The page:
Our triplets were born 9 weeks early in 2002; they weren’t due until June but decided to make an appearance in mid April. They struggled at first but eventually thrived and all came home from the hospital on Mother’s Day 2002. Well, to be fair, Maggie actually came home on Friday while Patrick and Grace joined us on Sunday (Maggie always has to be first). Since then, my love for my wife has grown daily as I see how she continually evolves into her role as mother.
There is no one else on this planet who will love us like our mothers do. I wrote the piece below last year for the Stamford Advocate and it got picked up by various newspapers in Connecticut. I did not always comprehend the lessons my mother was teaching me when I was growing up but as I reflect on my childhood I now understand that my mother helped form me into the person I am today.
While I see the hormones in our children starting to flare, I also see the tensions arise between our children and their mother. I am comforted in knowing, however, that some day a lightbulb will go off in their heads when they realize how much their mother has actually done for them; from packing them homemade lunches to serving on the various boards of their schools, to disciplining them when they get out of line to making them serve others. I just hope I am around to hear them say, “Thank you mom – we get it now.”
When I was in the fifth grade my mother informed my twin brother Jimmy and me that we would become altar boys at our parish. We were not asked for our thoughts on the matter as it was a statement, not a question. We were nervous at first. After all, the nun in charge of training altar boys (there were not altar girls back in those days) warned us to be on our best behavior while up on the altar because everyone in the congregation would be looking at us during the service. I can assure you that there is nothing better to stir a 10-year-old’s nerves than to tell him that he would be under the close scrutiny of a hundred or so people. Eventually our nerves subsided and we became comfortable serving Mass.
When I was 13 my mother informed me that a friend of hers, Lawrence Lasagna (or Larry Lasagna as I referred to him) needed someone to help him trim the bushes around his property. By this point in my life I was able to predict what came next. Instead of waiting for mom to tell me that I had been anointed the pruner of hedges for Mr. Lasagna, I beat her to the punch and asked, “When do I start?”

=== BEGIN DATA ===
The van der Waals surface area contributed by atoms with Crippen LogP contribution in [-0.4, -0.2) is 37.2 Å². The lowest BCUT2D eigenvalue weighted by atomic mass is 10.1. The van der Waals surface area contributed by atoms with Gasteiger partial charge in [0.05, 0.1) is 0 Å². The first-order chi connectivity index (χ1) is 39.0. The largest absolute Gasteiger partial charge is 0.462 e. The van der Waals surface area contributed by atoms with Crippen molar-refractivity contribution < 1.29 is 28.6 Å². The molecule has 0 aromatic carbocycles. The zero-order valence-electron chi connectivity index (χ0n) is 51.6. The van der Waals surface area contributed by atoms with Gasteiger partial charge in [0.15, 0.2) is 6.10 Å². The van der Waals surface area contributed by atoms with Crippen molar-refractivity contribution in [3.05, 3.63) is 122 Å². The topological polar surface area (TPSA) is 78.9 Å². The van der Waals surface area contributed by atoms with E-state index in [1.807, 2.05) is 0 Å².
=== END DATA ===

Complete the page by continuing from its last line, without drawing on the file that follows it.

Over the years various “volunteer” opportunities would come my way. I would mow lawns, take care of dogs while neighbors were on vacation, and even scrub the floor of a convent on my hands and knees (and I thought the latter was for teenage girls “in trouble”). Jimmy, God bless him, was usually able to find a way out of these activities but I never could.
I am better today as a result.
The activities I was “coerced” into doing during my childhood by my mother did not come with a financial reward (give or take a few bucks made at the funerals and weddings I served as an altar boy) but they did pay dividends in other regards:
1. Becoming an altar boy helped me feel comfortable while standing in front of large groups of people. I do a lot of public speaking and presenting in my current job and I do believe my comfort level in front of strangers is partly attributable to my being an altar boy in my childhood.
2. I learned that while being in the service to others on a volunteer basis was not the path to riches, it did come with rewards. I always felt good after doing some type of volunteer project even though it meant I had to sacrifice my own free time.
3. In my current field I have clients who hire me for my skills. As a result of the volunteer work my mother had me perform as a child, I have developed a service-minded orientation. When discussing a potential project with a client, I tend to listen for their needs and how they define success. While doing so, I internalize their needs and even begin to feel a bit of empathy for what they need to accomplish. As such, I don’t view my success purely by considering the profit I will make on a project but largely by how well my clients accomplish their own goals.
While reflecting on what I always considered to be a frustrating part of my childhood, I learned that oftentimes we don’t appreciate the lessons we are learning at the time we are learning them. However, the seeds that are these lessons will eventually bear fruit later on in life; though it sometimes takes a more mature perspective to connect all the dots.
I would like to take this opportunity to thank my mother, Arlene Carlon, for the example she set for me while I was growing up. While I did not appreciate what you were teaching me at the time, I am a better person because of your influence. Happy Mother’s Day.